How To Calculate Overhead Costs In 3 Easy Steps
To paraphrase a familiar expression: Nothing is certain but death, taxes, and ov...
Calculating restaurant menu pricing doesn’t have to be difficult. Nor does it have to be a “shot in the dark” or the general “3x markup” that, unfortunately, seems to be the norm.
As a restaurant owner or manager, you need to do what’s best for your business. That’s why it’s vital to base your restaurant menu pricing on cold, hard data from your establishment — not from someone else’s or from some national report.
In this article, the restaurant experts at Sling have created a list of 7 tips to help you simplify your restaurant menu pricing and maximize your business’s profitability.
National averages don’t speak directly to your restaurant and your market. If the national average is high, how do you know your market can handle that markup?
It’s much better for the business to crunch your own unique set of numbers to determine the best menu pricing.
Restaurant markets differ from city to city — and even block to block within a single city. So it’s vital to gather as much information about the area around your business as possible.
What are other restaurants charging for menu items that compare to your offerings?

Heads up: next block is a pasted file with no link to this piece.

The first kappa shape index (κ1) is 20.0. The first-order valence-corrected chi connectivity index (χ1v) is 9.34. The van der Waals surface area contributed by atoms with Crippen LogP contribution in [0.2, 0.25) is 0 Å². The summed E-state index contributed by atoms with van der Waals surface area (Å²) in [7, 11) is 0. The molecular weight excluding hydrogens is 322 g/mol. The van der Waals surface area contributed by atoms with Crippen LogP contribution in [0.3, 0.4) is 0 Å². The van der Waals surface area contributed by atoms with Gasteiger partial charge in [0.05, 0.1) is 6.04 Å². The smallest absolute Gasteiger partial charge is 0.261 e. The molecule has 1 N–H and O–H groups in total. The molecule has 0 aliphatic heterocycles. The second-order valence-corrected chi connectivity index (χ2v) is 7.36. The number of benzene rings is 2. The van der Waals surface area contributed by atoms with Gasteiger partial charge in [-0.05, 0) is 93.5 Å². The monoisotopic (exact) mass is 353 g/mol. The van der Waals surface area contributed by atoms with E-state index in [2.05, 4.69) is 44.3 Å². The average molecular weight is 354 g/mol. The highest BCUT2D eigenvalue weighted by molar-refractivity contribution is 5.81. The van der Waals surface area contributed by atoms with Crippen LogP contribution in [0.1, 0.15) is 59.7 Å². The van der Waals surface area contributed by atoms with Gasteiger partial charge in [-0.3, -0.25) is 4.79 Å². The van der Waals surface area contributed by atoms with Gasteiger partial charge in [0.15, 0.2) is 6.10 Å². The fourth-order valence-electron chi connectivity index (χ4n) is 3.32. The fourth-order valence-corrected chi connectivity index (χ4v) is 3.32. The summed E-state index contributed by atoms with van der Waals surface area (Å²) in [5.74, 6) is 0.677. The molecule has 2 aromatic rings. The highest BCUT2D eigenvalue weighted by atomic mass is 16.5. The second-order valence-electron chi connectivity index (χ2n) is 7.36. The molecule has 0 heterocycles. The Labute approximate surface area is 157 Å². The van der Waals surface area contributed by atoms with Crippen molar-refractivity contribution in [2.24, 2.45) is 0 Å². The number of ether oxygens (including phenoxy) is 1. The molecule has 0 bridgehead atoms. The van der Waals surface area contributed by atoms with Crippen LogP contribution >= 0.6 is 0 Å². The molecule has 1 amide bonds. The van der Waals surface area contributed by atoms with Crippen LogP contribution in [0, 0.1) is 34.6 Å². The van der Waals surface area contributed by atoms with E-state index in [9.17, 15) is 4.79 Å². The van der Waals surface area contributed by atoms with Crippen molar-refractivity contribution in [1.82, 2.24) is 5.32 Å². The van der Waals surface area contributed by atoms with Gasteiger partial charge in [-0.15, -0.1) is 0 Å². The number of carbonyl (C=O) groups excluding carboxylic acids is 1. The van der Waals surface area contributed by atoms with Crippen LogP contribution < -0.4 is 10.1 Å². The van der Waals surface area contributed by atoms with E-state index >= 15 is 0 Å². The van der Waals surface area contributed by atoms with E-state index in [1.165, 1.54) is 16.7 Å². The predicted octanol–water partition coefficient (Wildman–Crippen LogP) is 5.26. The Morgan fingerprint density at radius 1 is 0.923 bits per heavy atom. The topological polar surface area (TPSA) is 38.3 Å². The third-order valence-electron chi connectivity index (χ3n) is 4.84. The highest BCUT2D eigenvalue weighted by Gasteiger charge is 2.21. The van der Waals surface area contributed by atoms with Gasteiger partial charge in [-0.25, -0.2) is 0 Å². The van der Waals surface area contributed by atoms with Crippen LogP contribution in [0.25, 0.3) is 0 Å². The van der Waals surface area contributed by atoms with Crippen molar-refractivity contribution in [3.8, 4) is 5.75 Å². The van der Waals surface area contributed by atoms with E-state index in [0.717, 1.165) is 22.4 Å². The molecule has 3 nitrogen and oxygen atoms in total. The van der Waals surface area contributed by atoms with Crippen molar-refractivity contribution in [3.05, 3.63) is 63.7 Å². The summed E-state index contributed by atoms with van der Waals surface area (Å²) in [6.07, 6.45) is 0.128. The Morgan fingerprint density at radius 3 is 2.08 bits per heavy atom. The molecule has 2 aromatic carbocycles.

When you understand the way your market functions, you’ll be better equipped to find the best price point for your food.
As essential as it is that you study the market around your restaurant, never base your restaurant menu pricing on your competition.
Your competitors may not have control of their food costs. They may not have a budget. They may not have a pricing strategy to help them operate.
In the end, they may be losing money instead of making it. All because they haven’t set the right price points for their fare.
You can never really know what’s going on with competing restaurants. It’s in your best interest to use the market as a reference but to set your prices according to what’s best for your business.
When calculating your restaurant menu pricing, focus on the food that makes your restaurant different.
This allows you to carve out a unique niche and brand within your market. From there, you can set higher prices on menu items that no one else offers.
To get an idea of what it costs you to prepare each menu item, create recipe cost cards. These cards should list all of the ingredients that go into cooking a specific dish.
It may take you a bit of time to calculate how much a teaspoon of garlic powder costs, but, once done, it will give you a hyper-accurate idea of what goes into your signature menu item.
Armed with that knowledge, you can determine the markup that moves you toward profitability.
Sometimes, it’s OK to “eyeball” amounts when combining ingredients. But inevitably, this guesstimate leads to overages that, over the long term, affect your bottom line for the worse.
Stress the need for portion control at all times by providing your chefs and cooks with the right measuring utensils for the job.